But this work–writing and being–is what I have been given to do.  So this week, I took action.  I met with people and laughed, prayed, talked and listened.  I went for long walks in the woods.  I knelt down next to my dog to see the world from her eyes.  I stopped to wonder at the way the sun lit golden oak leaves.  I made an appointment for a mammogram.  I helped my daughter with her homework.  I said goodbye to my neighbor’s dog and then I picked a bouquet of flowers from my fading garden for their family.  I did laundry and made dinner and wrote.

And I tried to love it all, like so many people have before me.  I take strength in the odd, unquantifiably wonderful lives of people like Van Gogh.  He never knew that his work would amount to much but understood that living in this world is a complicated, messy thing that has less to do with productivity and more to do with the immeasurable.  “It is good to love many things, for therein lies the true strength,” he wrote to his brother Theo,  “And whosoever loves much performs much, and can accomplish much, and what is done in love is well done.”

At the beginning, and middle, and end of all things, this is my sacramental work, and your work too.  So if the world ends in a blinding flash while I am sitting next to my daughter at the kitchen table; if I am standing in a glade of young alders with my dog; if I am here, at my window, writing; I want to be loving fiercely all the while.  For I have found that living well in the mundanity of the day-to-day requires great courage and audacious love.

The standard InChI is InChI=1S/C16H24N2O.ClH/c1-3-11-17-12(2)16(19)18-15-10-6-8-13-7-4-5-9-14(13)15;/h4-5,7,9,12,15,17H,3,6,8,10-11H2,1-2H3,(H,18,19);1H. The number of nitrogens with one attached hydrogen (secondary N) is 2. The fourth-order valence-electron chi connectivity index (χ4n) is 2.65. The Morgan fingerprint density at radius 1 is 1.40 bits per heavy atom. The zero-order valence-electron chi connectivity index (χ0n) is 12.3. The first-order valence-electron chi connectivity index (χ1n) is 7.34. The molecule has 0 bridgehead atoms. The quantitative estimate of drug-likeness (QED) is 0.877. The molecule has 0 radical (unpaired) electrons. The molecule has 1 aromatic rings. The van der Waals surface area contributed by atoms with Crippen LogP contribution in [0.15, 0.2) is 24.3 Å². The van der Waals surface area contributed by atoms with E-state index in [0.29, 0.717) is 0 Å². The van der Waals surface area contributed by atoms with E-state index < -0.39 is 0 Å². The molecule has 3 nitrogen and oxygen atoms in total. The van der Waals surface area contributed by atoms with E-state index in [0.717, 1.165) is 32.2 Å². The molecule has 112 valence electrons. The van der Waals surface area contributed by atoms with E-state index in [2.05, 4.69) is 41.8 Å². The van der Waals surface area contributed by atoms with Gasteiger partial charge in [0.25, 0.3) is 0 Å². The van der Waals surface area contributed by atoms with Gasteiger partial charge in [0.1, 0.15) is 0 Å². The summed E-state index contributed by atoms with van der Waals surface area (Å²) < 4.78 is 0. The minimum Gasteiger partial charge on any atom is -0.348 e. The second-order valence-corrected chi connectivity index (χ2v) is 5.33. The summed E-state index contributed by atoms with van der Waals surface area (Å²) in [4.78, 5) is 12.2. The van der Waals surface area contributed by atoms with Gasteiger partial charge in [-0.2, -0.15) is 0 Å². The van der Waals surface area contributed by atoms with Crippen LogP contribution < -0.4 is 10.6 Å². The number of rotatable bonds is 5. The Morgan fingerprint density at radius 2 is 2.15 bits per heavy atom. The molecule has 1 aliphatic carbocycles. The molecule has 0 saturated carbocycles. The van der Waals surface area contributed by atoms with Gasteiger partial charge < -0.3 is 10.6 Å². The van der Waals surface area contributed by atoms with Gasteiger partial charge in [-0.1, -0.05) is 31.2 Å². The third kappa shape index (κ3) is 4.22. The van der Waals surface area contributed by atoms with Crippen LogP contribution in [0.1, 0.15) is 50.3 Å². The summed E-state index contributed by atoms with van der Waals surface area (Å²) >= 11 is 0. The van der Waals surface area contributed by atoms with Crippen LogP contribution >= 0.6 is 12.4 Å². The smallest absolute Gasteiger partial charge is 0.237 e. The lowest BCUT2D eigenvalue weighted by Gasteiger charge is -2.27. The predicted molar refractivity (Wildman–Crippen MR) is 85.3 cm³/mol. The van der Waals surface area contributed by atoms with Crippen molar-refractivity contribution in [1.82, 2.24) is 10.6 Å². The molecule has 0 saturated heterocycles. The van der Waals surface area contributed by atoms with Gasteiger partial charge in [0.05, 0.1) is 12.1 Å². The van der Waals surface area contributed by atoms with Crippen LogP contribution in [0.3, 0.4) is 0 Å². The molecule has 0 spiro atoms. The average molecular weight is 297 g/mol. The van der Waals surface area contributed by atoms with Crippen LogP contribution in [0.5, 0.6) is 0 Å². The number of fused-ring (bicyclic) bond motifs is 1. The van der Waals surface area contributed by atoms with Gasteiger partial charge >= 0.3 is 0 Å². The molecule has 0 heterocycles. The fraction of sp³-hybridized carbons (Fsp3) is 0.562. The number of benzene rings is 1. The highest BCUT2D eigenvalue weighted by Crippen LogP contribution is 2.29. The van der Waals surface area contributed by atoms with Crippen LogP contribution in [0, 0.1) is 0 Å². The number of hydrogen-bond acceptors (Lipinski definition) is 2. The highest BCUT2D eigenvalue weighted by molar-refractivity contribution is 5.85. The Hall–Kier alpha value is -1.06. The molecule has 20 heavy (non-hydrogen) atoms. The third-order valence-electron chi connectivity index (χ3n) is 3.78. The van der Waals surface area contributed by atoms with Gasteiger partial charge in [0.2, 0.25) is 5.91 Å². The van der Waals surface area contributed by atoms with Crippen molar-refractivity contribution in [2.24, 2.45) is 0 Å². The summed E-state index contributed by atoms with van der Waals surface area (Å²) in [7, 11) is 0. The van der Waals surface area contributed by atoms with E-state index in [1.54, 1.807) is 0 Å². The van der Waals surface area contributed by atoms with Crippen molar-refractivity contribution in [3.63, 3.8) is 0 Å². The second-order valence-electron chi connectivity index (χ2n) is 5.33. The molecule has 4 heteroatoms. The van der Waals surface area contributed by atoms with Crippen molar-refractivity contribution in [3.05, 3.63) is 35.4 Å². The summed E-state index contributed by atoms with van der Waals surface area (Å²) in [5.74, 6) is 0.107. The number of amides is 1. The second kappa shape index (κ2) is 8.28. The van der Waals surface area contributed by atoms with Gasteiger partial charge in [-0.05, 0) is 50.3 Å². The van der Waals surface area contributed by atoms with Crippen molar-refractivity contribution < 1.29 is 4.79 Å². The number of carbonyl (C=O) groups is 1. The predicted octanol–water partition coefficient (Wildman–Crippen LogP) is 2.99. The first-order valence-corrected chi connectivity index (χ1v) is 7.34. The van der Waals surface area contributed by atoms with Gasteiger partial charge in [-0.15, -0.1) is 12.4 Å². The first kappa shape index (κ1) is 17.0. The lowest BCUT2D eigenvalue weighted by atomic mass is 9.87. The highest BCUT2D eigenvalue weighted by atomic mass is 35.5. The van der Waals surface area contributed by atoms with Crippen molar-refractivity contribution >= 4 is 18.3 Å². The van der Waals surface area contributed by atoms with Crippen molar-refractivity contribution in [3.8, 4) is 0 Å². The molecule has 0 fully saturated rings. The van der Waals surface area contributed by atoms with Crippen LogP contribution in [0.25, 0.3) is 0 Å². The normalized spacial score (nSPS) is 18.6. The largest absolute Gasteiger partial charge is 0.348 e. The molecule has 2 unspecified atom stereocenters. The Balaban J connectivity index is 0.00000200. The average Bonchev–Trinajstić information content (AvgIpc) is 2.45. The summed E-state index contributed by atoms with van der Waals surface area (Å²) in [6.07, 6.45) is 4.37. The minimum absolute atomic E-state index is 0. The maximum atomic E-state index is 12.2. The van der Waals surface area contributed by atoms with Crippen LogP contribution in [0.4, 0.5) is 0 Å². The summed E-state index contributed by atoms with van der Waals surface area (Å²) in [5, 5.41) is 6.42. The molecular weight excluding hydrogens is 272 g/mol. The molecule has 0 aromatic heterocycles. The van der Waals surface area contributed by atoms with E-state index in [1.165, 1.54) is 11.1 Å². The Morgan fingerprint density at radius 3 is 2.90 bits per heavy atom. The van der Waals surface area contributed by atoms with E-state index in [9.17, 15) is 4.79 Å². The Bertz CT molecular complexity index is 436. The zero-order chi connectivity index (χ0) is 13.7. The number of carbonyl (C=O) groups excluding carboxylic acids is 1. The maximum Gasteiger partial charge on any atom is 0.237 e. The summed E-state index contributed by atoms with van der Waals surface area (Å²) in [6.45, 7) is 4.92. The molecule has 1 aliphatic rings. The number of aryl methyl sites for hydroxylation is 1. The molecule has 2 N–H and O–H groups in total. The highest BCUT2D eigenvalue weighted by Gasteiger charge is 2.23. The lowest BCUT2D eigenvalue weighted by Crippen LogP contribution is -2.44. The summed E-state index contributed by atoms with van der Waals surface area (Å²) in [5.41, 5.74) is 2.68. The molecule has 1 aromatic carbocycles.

So wherever you are this week, whatever you are doing, may you have the strength to turn from fear to love.  May you choose to hope.  May you seek wisdom to do your work well.  And may you find joy in this good, infused world.

Peace,

Kim

P.S.  What is the good work you have been given?  We would love to hear from you.  Please leave a comment on our blog, Facebook, or send us a note .  If you’re on Instagram, use hashtag #thisgoodwork.  You can find our daily Instagram posts, with quotes from inspiring people and photos of daily wonder, at each_holy_hour.

P.P.S.  For further reading to help you in your journey this week, I recommend these articles:
We Can’t Survive in a State of Constant Agitation by Sharon Salzberg;
Vincent Van Gogh on Art and the Power of Love. . . by Maria Popova;
The Hollowness of Autumn Leaves Space for Light, by one of my favorites, Parker Palmer.
Oh, yes, and this one:  You’ll Never Be Famous, and That’s Okay by Emily Esfahani Smith